Wednesday, November 26, 2014

City officials make time for play on trip to conference

By ABBY ECKEL, Herald Staff Writer | 10/4/2013

Promoting play in everyday situations was just one of the messages taken from a recent conference on the east coast, Wynndee Lee said Friday morning.

Lee, the City of Ottawa’s director of planning and codes, and Ottawa Mayor Sara Caylor recently returned from a conference in Baltimore, Md., where Ottawa was just one of 12 playful cities selected to attend the conference, Lee said at the First Friday Forum at Neosho County Community College, 900 E. Logan St., Ottawa.

Promoting play in everyday situations was just one of the messages taken from a recent conference on the east coast, Wynndee Lee said Friday morning.

Lee, the City of Ottawa’s director of planning and codes, and Ottawa Mayor Sara Caylor recently returned from a conference in Baltimore, Md., where Ottawa was just one of 12 playful cities selected to attend the conference, Lee said at the First Friday Forum at Neosho County Community College, 900 E. Logan St., Ottawa.

“We were the smallest of the cities to go,” Lee said. “We got to hear from great speakers like Kathleen Sebelius [U.S. Health and Human Service secretary and former Kansas governor] and other national folks doing things they want to see help the lives and health of our children.”

The Ottawa Play Taskforce has been raising money to build a new playground that would replace the timber playground located north of the tennis courts in Forest Park, 320 N. Locust St., Ottawa. The new playground is expected to be located west of the current playground to make it closer to the parking lot, taskforce members said previously. The new playground is designed with “lots of features to encourage active and inclusive play, or play that works lots of muscles, is accessible and inclusive for those with disabilities, challenging for all ages, but fun,” a release from the Ottawa Play Taskforce said.

To date, $134,000 has been raised for the project, including a $20,000 KaBOOM! grant and $70,000 in park funds from alcohol taxes that have been pledged for the project by the city, Lee said previously. That amount is still shy of the group’s $150,000 goal.

After the Baltimore conference, Caylor and Lee went to Washington, D.C., where they were able to meet with senators and visit the KaBOOM! office, Lee said.

“We got to meet with [KaBOOM!] again and tell them how grateful we are for their money,” Lee said. “They have a park bench, signs, a chalkboard, and they have a tire swing, and we all thought that was such fun to get on and do something like that. They had all kinds of toys to keep them interested in what they’re doing.”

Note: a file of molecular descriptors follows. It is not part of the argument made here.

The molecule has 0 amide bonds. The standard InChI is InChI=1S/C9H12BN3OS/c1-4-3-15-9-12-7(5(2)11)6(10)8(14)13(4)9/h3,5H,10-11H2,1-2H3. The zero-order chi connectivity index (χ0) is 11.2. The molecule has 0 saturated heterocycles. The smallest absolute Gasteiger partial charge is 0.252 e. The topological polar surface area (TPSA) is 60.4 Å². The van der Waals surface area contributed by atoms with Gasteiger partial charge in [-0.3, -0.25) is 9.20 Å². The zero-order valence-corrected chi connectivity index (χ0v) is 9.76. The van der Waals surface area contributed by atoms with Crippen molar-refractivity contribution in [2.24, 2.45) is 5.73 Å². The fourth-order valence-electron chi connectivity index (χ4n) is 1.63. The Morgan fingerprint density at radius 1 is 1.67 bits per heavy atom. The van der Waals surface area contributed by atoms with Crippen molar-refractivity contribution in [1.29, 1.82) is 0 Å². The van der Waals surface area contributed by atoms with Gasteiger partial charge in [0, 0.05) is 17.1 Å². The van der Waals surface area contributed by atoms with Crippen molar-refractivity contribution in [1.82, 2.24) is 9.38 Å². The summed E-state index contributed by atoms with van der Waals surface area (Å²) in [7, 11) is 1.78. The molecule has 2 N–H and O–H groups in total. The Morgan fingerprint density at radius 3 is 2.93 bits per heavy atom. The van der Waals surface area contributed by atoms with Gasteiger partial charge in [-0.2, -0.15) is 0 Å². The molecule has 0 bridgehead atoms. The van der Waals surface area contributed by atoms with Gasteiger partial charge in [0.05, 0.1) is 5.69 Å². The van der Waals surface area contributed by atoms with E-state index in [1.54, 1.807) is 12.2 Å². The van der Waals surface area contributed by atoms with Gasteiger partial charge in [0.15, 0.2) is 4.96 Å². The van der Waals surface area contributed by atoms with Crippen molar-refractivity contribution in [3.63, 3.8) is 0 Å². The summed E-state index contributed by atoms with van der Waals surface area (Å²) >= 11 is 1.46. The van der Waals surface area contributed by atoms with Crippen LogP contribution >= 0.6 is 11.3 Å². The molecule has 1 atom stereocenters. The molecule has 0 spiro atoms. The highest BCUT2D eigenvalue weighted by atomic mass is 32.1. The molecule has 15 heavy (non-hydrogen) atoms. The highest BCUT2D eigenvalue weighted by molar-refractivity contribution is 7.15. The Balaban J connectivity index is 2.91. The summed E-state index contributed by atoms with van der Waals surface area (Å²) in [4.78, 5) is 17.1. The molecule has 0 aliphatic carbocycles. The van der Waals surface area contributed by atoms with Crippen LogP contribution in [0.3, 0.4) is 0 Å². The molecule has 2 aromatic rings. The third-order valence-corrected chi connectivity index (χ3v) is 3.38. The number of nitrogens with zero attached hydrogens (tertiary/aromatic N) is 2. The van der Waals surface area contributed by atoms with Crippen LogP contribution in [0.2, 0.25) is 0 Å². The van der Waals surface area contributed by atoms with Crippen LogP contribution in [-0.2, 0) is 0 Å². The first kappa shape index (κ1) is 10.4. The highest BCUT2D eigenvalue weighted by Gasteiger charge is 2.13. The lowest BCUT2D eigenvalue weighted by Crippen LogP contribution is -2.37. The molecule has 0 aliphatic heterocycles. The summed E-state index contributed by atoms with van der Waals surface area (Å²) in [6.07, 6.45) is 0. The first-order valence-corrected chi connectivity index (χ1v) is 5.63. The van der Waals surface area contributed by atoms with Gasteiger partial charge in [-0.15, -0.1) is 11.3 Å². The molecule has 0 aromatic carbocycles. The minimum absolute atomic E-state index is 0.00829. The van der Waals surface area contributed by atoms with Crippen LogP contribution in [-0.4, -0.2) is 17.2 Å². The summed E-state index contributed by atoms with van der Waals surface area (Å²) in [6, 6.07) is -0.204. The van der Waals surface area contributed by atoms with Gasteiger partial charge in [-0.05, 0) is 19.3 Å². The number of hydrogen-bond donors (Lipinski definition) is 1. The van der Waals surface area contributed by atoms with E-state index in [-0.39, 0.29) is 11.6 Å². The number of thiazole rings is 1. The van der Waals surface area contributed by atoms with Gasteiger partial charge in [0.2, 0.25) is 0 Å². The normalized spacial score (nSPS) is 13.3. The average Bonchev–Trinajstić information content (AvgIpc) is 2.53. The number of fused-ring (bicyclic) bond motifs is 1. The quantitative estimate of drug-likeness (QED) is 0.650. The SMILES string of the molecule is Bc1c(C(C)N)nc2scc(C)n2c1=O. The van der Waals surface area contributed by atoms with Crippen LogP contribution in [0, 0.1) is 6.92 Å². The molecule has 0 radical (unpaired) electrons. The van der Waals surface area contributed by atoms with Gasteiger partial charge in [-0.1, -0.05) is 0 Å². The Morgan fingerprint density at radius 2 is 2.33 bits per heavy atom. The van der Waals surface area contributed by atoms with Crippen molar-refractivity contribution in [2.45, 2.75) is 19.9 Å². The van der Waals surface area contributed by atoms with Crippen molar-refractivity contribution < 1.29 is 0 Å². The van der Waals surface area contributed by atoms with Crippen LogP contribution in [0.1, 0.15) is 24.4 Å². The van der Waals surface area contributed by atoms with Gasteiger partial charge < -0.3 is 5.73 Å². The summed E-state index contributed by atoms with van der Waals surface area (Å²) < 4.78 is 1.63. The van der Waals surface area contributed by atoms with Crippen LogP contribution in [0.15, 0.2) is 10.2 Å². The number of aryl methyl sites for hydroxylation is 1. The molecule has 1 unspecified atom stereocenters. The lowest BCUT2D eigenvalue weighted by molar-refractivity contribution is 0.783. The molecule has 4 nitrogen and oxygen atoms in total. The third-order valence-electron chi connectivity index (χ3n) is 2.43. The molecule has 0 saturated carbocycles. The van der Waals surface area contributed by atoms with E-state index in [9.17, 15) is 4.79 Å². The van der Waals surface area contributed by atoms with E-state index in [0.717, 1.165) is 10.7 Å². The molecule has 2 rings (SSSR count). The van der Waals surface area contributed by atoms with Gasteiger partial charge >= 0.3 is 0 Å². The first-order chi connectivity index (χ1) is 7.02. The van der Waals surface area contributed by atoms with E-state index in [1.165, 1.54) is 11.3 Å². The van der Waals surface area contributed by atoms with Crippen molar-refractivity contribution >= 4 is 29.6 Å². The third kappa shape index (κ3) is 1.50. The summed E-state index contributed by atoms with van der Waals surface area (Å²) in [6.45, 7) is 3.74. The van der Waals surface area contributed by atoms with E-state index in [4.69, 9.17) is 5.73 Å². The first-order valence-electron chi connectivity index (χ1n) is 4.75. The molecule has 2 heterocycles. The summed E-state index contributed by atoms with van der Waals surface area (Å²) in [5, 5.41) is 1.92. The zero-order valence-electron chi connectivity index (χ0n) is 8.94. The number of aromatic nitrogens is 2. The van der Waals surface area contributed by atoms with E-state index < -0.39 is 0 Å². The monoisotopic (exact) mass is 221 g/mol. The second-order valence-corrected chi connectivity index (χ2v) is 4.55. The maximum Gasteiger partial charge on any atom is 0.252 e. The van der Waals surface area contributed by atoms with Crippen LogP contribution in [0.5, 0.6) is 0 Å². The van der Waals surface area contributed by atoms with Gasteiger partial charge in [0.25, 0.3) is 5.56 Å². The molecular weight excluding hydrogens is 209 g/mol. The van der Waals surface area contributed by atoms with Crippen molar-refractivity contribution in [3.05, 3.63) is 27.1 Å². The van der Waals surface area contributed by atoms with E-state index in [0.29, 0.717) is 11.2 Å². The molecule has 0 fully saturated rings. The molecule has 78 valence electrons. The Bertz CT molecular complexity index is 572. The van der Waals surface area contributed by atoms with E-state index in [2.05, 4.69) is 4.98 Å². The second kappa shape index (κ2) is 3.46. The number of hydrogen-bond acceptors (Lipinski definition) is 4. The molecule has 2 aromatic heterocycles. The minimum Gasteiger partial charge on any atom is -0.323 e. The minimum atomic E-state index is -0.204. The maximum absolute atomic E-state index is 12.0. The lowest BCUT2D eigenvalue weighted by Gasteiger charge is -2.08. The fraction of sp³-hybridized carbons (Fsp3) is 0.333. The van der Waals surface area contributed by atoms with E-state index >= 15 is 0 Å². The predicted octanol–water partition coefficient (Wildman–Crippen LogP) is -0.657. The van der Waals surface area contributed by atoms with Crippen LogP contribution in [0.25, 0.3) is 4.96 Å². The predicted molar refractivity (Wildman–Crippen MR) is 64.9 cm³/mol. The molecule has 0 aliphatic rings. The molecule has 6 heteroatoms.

Recess and play time is important to keeping kids healthy, Lee said, but she was surprised to find out that not all schools still keep recess as a part of school.

“We learned we’re blessed to be in a part of the country where recess is still important because there were some places where they cut recess completely out of their school day,” Lee said. “We believe it’s important for the kids to have that. And we’re pleased to know we don’t have that problem.”

Play doesn’t have to be structured, Lee said, and incorporating it outside of playgrounds is a big deal.

“Don’t be surprised if, in the next year or two, you see some new things along our trails,” she said. “It doesn’t all have to be a system, and the idea is that you can create play along your trails.”

Playtime is more than just keeping kids healthy and active, Richard Nienstedt, city manager, said.

“This is about building a connection with our children and grandchildren,” Nienstedt said. “So they grow up and they remember these good memories. ... And can say ‘I had a great experience there and the community said that youths were important.’”

Lee reiterated the main message was to promote play in all activities, and said just because family members might not live in the area, doesn’t mean they can’t help out other children.

“While you may not have your grandchildren around here in town, that doesn’t mean you can’t take some other children down and get them out in the park and play,” Lee said. “Figure out those things so we can have great relationships whether your kids are here or not because that’s what makes us a community family — and that makes us stronger as a community.”

comments powered by Disqus